In the second instalment of our new mini-series, Retirement Chronicles, Philippa York has caught up with Matt Stephens to talk about his retirement from professional cycling.
Most people will know Matt from his work as a television commentator, where he has quickly established himself as one of the best in the business. But before he was calling races, Matt was one of the best professional riders on the British domestic circuit and, if he'd raced during the Team Sky era, there's no telling where his talents on a road bike would have taken him.
However, during the 1990s and early 2000s, the British domestic scene provided very few chances for homegrown talent to flourish and often riders like Stephens had to venture on their own to France or Italy to make a name for themselves.
Stephens did just that, graduating through the famous Parisian amateur team ACBB, as York once did, before turning professional with the ill-fated Linda McCartney team in 1999. He raced the Giro d'Italia with the team the following year before the project fell apart in dramatic circumstances a year later.
At the recent Rouleur Live event in London, Philippa got the chance to sit down with Matt to talk about how his world caved in on itself once his career fell apart, the challenges he faced, and how he bounced back to have a second career on the domestic scene before eventually hanging up his wheels for good at the ripe old age of 41.
Philippa York: Did you have any warning at all when it came to your retirement?
Matt Stephens: No, retirement was a total surprise, but there were two phases. My career was a short one. When I was racing at the best level with Linda McCartney in 2000 I was offered a contract after the Giro for another year. At the same time I was offered a contract from Cofidis as well. At the national championships David Millar had asked me to join. He was there at the time, and he said Cofidis needed someone who could climb. I said I’d already signed for Linda McCartney.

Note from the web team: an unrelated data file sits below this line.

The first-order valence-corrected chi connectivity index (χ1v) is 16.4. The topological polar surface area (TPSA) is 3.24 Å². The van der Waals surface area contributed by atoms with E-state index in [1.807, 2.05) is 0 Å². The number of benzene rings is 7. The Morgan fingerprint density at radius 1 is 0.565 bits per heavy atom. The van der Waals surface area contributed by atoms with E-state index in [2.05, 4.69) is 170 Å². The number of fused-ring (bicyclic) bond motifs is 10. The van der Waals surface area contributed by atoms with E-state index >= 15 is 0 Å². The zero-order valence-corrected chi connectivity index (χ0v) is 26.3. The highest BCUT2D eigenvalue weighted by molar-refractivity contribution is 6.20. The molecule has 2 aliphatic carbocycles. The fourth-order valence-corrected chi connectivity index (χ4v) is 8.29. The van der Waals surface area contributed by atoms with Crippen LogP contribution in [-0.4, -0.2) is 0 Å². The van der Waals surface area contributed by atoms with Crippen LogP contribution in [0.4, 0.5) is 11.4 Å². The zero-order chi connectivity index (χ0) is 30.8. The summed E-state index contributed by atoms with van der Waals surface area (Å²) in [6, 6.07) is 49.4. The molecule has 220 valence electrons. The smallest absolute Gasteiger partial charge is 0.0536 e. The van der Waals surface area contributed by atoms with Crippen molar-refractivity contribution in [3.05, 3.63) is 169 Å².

But going into 2001, the Linda McCartney team completely folded and I was left in a position where I had no income. I even had to sell the Principia team bike that they had so kindly given to me. They gave the bikes to the riders and I sold it for cash, at junction 16 of the M6, just to pay the bills. It was precipitous. I was there with Brad Wiggins, Russ Downing, John Tanner, Max Sciandri, all the riders that had signed for the team. 18 riders.
I didn’t want to look at my old training bike for 6 weeks because I was so despondent. I was actually quite depressed, I was not in a great place because I didn’t know if I could pay the mortgage. I had a young son who was just born, and I was only 31, so retirement wasn’t great. I joined the police, then slowly got my mojo back of wanting to race at domestic level, but the days of riding Grand Tours were gone.
PY: With the Linda McCartney situation, it feels like you instantly had to deal with what might have been and what happens now?
MS: I had to process what was happening. It wasn’t like, 'OK I’m going to retire' because I’ve got these things planned and lined up. One minute I had my race progamme and then the next minute at a Surrey training camp we got a fax through telling us the team was over.
Sean Yates came into the room looking a little bit white, with Max, and said ‘guys, the team isn’t going to happen’. We thought he was joking, it was surreal. He said 'please hang around, we’re going to ask Paul McCartney if he can bail us out'. But he didn’t want anything to do with it.
I was sharing a room with Neil Stephens who was one of the directeurs sportifs and he just got on a plane to Spain and left. I ended up ringing Dave Millar who had just come back from training at the time and he said he would talk with Alain Bondue, the team manager at Cofidis, and within that hour two other riders from Linda McCarney had already rung Cofidis and got a place on the team.
PY: How did you process that?
MS: I was in a state of shock. I didn’t have much money, so I wasn’t physically sick but I was retching because of the enormity of having a career that was now over. The year before I’d been at the Giro with Marco Pantani. I’d earned more UCI ranking points than the rest of the team put together by April and, as a result, got a deal, and then I was left with nothing. Everything was in tatters. It was like a punch in the solar plexus.
I had palpitations, I wanted to be sick and then I had to tell my wife, so I left it the whole day. We didn’t really text much back then so I rang her and straight away she asked what’s wrong. It was horrible. My mum gave me some money to make sure we could buy groceries, but it was really humbling – really really humbling – and a little bit frightening. As the days went on, the last thing on my mind was riding the bike.